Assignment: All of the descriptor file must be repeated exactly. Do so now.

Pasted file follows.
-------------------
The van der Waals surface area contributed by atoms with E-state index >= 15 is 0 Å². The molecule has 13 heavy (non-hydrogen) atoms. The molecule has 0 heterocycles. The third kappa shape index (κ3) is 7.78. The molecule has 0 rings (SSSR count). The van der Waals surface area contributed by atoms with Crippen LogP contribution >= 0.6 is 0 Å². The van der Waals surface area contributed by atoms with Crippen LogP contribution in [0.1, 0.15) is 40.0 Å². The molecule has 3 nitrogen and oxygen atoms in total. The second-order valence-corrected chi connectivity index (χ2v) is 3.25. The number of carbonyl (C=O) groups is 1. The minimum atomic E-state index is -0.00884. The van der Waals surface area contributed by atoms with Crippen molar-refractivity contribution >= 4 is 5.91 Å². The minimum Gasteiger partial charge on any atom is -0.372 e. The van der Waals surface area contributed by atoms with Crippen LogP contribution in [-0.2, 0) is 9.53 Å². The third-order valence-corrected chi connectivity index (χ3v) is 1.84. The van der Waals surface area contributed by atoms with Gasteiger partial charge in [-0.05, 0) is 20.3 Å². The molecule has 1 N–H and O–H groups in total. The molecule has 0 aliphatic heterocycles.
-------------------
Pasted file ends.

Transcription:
The van der Waals surface area contributed by atoms with E-state index >= 15 is 0 Å². The molecule has 13 heavy (non-hydrogen) atoms. The molecule has 0 heterocycles. The third kappa shape index (κ3) is 7.78. The molecule has 0 rings (SSSR count). The van der Waals surface area contributed by atoms with Crippen LogP contribution >= 0.6 is 0 Å². The van der Waals surface area contributed by atoms with Crippen LogP contribution in [0.1, 0.15) is 40.0 Å². The molecule has 3 nitrogen and oxygen atoms in total. The second-order valence-corrected chi connectivity index (χ2v) is 3.25. The number of carbonyl (C=O) groups is 1. The minimum atomic E-state index is -0.00884. The van der Waals surface area contributed by atoms with Crippen molar-refractivity contribution >= 4 is 5.91 Å². The minimum Gasteiger partial charge on any atom is -0.372 e. The van der Waals surface area contributed by atoms with Crippen LogP contribution in [-0.2, 0) is 9.53 Å². The third-order valence-corrected chi connectivity index (χ3v) is 1.84. The van der Waals surface area contributed by atoms with Gasteiger partial charge in [-0.05, 0) is 20.3 Å². The molecule has 1 N–H and O–H groups in total. The molecule has 0 aliphatic heterocycles.